2008-03-25 22:13:29

by Josef 'Jeff' Sipek

[permalink] [raw]
Subject: Re: [opensuse] nfs_update_inode: inode X mode changed, Y to Z

On Wed, Mar 26, 2008 at 08:38:22AM +1100, NeilBrown wrote:
> However you still need to do something about the generation number. It
> must be set to something.


> When you allocate an inode that doesn't currently exist on the device,
> you obviously cannot increment the old value and use that.

Makes sense.

> However you can do a lot better than always using 0.

I looked at the code (xfs_ialloc.c:xfs_ialloc_ag_alloc)

290 /*
291 * Set initial values for the inodes in this buffer.
292 */
293 xfs_biozero(fbuf, 0, ninodes << args.mp->m_sb.sb_inodelog);
294 for (i = 0; i < ninodes; i++) {
295 free = XFS_MAKE_IPTR(args.mp, fbuf, i);
296 free->di_core.di_magic = cpu_to_be16(XFS_DINODE_MAGIC);
297 free->di_core.di_version = version;
298 free->di_next_unlinked = cpu_to_be32(NULLAGINO);
299 xfs_ialloc_log_di(tp, fbuf, i,
301 }

xfs_biozero(...) turns into a memset(buf, 0, len), and since the loop that
follows doesn't change the generation number, it'll stay 0.

> The simplest would be to generate a 'random' number (get_random_bytes).
> Slightly better would be to generate a random number at boot time
> and use that, incrementing it each time it is used to set the
> generation number for an inode.

I'm not familiar enough with NFS, do you want something that's monotonically
increasing or do you just test for inequality? If it is inequality, why not
just use something like the jiffies - that should be unique enough.

> Even better would be store store that 'next generation number' in the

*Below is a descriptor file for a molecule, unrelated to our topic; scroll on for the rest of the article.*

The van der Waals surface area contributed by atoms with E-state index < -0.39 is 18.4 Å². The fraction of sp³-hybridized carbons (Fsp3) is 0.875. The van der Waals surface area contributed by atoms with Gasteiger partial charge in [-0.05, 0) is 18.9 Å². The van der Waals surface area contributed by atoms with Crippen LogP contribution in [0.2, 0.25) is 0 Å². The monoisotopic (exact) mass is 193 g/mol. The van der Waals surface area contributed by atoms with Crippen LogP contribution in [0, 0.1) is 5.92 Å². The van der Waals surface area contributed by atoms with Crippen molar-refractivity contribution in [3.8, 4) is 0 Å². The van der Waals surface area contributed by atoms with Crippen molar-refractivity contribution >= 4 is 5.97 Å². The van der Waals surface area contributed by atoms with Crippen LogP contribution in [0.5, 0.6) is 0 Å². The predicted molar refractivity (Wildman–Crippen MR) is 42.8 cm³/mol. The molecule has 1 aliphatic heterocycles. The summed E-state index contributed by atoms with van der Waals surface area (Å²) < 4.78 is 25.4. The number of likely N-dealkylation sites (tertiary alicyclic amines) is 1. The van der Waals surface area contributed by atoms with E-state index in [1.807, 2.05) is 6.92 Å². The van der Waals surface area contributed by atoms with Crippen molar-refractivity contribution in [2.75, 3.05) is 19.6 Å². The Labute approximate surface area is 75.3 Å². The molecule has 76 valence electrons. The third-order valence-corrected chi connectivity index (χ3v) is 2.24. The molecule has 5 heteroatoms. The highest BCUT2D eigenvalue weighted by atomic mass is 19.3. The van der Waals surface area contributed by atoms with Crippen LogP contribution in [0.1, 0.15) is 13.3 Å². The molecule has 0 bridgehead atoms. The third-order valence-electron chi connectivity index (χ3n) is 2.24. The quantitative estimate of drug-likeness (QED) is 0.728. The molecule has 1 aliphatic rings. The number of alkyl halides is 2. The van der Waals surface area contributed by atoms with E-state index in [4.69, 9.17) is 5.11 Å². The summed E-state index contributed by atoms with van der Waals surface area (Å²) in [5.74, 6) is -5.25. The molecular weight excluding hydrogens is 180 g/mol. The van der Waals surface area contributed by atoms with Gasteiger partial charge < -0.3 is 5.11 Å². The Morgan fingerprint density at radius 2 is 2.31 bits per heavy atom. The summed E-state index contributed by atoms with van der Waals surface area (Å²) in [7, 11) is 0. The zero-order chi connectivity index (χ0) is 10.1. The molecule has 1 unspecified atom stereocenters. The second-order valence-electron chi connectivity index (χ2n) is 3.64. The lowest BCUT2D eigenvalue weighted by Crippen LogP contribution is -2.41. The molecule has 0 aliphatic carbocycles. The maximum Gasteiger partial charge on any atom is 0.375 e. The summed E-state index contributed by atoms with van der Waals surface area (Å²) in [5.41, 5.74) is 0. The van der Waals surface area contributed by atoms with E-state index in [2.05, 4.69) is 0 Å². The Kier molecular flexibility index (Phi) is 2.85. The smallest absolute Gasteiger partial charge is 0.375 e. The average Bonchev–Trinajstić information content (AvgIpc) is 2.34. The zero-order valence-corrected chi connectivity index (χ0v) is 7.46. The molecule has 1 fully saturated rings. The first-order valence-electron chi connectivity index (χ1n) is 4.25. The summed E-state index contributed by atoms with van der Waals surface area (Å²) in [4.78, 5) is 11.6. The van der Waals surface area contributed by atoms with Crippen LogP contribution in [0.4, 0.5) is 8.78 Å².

> superblock so there would be even less risk of the 'random' generation
> producing repeats.
> This is what ext3 does. It doesn't dynamically allocate inodes,
> but it doesn't want to pay the cost of reading an old inode from
> storage just to see what the generation number is. So it has
> a number in the superblock which is incremented on each inode allocation
> and is used as the generation number.

Something tells me that the SGI folks might not be all too happy with the
in-sb number...XFS tries to be as parallel as possible, and this would cause
the counter variable to bounce around their NUMA systems. Perhaps a per-ag
variable would be better, but I remember reading that parallelizing updates
to some inode count variable (I forget which) in the superblock
\cite{dchinner-ols2006} led to a rather big improvement. It's almost
morning down under, so I guess we'll get their comments on this soon.

Josef 'Jeff' Sipek.

Debugging is twice as hard as writing the code in the first place.
Therefore, if you write the code as cleverly as possible, you are, by
definition, not smart enough to debug it.
- Brian W. Kernighan